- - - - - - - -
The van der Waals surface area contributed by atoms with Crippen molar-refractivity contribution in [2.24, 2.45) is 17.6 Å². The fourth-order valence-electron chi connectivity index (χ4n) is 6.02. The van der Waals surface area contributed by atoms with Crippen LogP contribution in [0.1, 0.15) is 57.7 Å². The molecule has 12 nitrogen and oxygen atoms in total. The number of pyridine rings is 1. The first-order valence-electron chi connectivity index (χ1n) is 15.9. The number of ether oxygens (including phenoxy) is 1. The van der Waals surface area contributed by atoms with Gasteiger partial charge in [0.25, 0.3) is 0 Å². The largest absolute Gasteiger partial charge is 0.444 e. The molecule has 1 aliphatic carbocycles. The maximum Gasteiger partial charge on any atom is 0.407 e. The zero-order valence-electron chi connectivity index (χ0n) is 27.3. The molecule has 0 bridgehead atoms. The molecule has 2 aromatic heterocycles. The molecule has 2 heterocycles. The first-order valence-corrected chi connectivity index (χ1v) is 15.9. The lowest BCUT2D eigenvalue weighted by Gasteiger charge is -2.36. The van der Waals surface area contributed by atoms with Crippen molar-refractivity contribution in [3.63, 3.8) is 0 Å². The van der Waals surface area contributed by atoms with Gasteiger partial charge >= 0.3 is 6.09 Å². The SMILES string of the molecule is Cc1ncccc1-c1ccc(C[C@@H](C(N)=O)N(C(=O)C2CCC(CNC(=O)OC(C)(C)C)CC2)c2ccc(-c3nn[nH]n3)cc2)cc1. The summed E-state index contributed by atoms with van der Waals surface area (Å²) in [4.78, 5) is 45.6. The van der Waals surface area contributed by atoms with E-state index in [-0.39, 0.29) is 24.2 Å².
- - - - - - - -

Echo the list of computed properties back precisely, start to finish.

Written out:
The van der Waals surface area contributed by atoms with Crippen molar-refractivity contribution in [2.24, 2.45) is 17.6 Å². The fourth-order valence-electron chi connectivity index (χ4n) is 6.02. The van der Waals surface area contributed by atoms with Crippen LogP contribution in [0.1, 0.15) is 57.7 Å². The molecule has 12 nitrogen and oxygen atoms in total. The number of pyridine rings is 1. The first-order valence-electron chi connectivity index (χ1n) is 15.9. The number of ether oxygens (including phenoxy) is 1. The van der Waals surface area contributed by atoms with Gasteiger partial charge in [0.25, 0.3) is 0 Å². The largest absolute Gasteiger partial charge is 0.444 e. The molecule has 1 aliphatic carbocycles. The maximum Gasteiger partial charge on any atom is 0.407 e. The zero-order valence-electron chi connectivity index (χ0n) is 27.3. The molecule has 0 bridgehead atoms. The molecule has 2 aromatic heterocycles. The molecule has 2 heterocycles. The first-order valence-corrected chi connectivity index (χ1v) is 15.9. The lowest BCUT2D eigenvalue weighted by Gasteiger charge is -2.36. The van der Waals surface area contributed by atoms with Crippen molar-refractivity contribution in [3.63, 3.8) is 0 Å². The van der Waals surface area contributed by atoms with Gasteiger partial charge >= 0.3 is 6.09 Å². The SMILES string of the molecule is Cc1ncccc1-c1ccc(C[C@@H](C(N)=O)N(C(=O)C2CCC(CNC(=O)OC(C)(C)C)CC2)c2ccc(-c3nn[nH]n3)cc2)cc1. The summed E-state index contributed by atoms with van der Waals surface area (Å²) in [4.78, 5) is 45.6. The van der Waals surface area contributed by atoms with E-state index in [-0.39, 0.29) is 24.2 Å².